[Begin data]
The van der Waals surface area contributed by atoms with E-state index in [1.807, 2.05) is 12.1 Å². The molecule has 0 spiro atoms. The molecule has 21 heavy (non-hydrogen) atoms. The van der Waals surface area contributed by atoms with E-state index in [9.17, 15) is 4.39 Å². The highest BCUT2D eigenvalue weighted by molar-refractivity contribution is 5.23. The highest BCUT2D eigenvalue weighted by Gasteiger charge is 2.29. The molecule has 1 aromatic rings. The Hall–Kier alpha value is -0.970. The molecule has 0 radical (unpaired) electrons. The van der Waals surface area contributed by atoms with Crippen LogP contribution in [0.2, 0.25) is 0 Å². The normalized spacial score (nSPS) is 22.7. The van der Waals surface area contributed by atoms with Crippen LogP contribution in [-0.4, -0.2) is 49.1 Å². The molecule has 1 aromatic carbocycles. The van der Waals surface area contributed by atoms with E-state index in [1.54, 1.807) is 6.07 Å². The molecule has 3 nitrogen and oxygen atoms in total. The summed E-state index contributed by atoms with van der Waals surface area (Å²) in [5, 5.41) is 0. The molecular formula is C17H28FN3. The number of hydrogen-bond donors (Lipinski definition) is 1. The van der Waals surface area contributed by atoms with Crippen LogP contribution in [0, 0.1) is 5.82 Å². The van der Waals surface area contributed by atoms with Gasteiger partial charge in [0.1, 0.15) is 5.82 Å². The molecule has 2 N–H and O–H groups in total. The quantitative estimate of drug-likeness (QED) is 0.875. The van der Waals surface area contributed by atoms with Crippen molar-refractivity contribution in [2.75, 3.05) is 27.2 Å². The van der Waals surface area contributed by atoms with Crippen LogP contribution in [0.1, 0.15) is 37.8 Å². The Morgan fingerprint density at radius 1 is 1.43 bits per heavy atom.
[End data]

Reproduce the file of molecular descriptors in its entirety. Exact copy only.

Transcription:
The van der Waals surface area contributed by atoms with E-state index in [1.807, 2.05) is 12.1 Å². The molecule has 0 spiro atoms. The molecule has 21 heavy (non-hydrogen) atoms. The van der Waals surface area contributed by atoms with E-state index in [9.17, 15) is 4.39 Å². The highest BCUT2D eigenvalue weighted by molar-refractivity contribution is 5.23. The highest BCUT2D eigenvalue weighted by Gasteiger charge is 2.29. The molecule has 1 aromatic rings. The Hall–Kier alpha value is -0.970. The molecule has 0 radical (unpaired) electrons. The van der Waals surface area contributed by atoms with Crippen LogP contribution in [0.2, 0.25) is 0 Å². The normalized spacial score (nSPS) is 22.7. The van der Waals surface area contributed by atoms with Crippen LogP contribution in [-0.4, -0.2) is 49.1 Å². The molecule has 1 aromatic carbocycles. The van der Waals surface area contributed by atoms with E-state index in [1.54, 1.807) is 6.07 Å². The molecule has 3 nitrogen and oxygen atoms in total. The summed E-state index contributed by atoms with van der Waals surface area (Å²) in [5, 5.41) is 0. The molecular formula is C17H28FN3. The number of hydrogen-bond donors (Lipinski definition) is 1. The van der Waals surface area contributed by atoms with Crippen LogP contribution in [0, 0.1) is 5.82 Å². The van der Waals surface area contributed by atoms with Gasteiger partial charge in [0.1, 0.15) is 5.82 Å². The molecule has 2 N–H and O–H groups in total. The quantitative estimate of drug-likeness (QED) is 0.875. The van der Waals surface area contributed by atoms with Crippen molar-refractivity contribution in [2.75, 3.05) is 27.2 Å². The van der Waals surface area contributed by atoms with Crippen LogP contribution in [0.1, 0.15) is 37.8 Å². The Morgan fingerprint density at radius 1 is 1.43 bits per heavy atom.